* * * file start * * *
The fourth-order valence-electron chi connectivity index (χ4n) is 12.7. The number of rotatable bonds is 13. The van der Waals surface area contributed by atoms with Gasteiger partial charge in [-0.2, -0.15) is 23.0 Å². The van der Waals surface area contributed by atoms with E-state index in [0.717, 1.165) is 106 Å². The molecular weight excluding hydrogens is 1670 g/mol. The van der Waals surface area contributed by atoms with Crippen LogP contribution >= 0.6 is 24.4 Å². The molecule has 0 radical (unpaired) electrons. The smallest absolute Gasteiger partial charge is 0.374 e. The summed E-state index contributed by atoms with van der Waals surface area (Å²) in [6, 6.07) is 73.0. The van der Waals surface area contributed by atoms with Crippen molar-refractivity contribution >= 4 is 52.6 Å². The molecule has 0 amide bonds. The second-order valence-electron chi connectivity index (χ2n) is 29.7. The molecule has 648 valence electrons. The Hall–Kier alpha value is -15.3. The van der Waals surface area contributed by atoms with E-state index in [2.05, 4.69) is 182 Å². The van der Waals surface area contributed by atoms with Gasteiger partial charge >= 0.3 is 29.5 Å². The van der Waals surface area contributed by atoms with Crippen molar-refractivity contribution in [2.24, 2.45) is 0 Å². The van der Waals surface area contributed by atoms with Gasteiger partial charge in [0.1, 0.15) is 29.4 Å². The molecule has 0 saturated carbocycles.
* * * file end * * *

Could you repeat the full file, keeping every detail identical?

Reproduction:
The fourth-order valence-electron chi connectivity index (χ4n) is 12.7. The number of rotatable bonds is 13. The van der Waals surface area contributed by atoms with Gasteiger partial charge in [-0.2, -0.15) is 23.0 Å². The van der Waals surface area contributed by atoms with E-state index in [0.717, 1.165) is 106 Å². The molecular weight excluding hydrogens is 1670 g/mol. The van der Waals surface area contributed by atoms with Crippen LogP contribution >= 0.6 is 24.4 Å². The molecule has 0 radical (unpaired) electrons. The smallest absolute Gasteiger partial charge is 0.374 e. The summed E-state index contributed by atoms with van der Waals surface area (Å²) in [6, 6.07) is 73.0. The van der Waals surface area contributed by atoms with Crippen molar-refractivity contribution >= 4 is 52.6 Å². The molecule has 0 amide bonds. The second-order valence-electron chi connectivity index (χ2n) is 29.7. The molecule has 648 valence electrons. The Hall–Kier alpha value is -15.3. The van der Waals surface area contributed by atoms with E-state index in [2.05, 4.69) is 182 Å². The van der Waals surface area contributed by atoms with Gasteiger partial charge >= 0.3 is 29.5 Å². The van der Waals surface area contributed by atoms with Crippen molar-refractivity contribution in [2.24, 2.45) is 0 Å². The van der Waals surface area contributed by atoms with Gasteiger partial charge in [0.1, 0.15) is 29.4 Å². The molecule has 0 saturated carbocycles.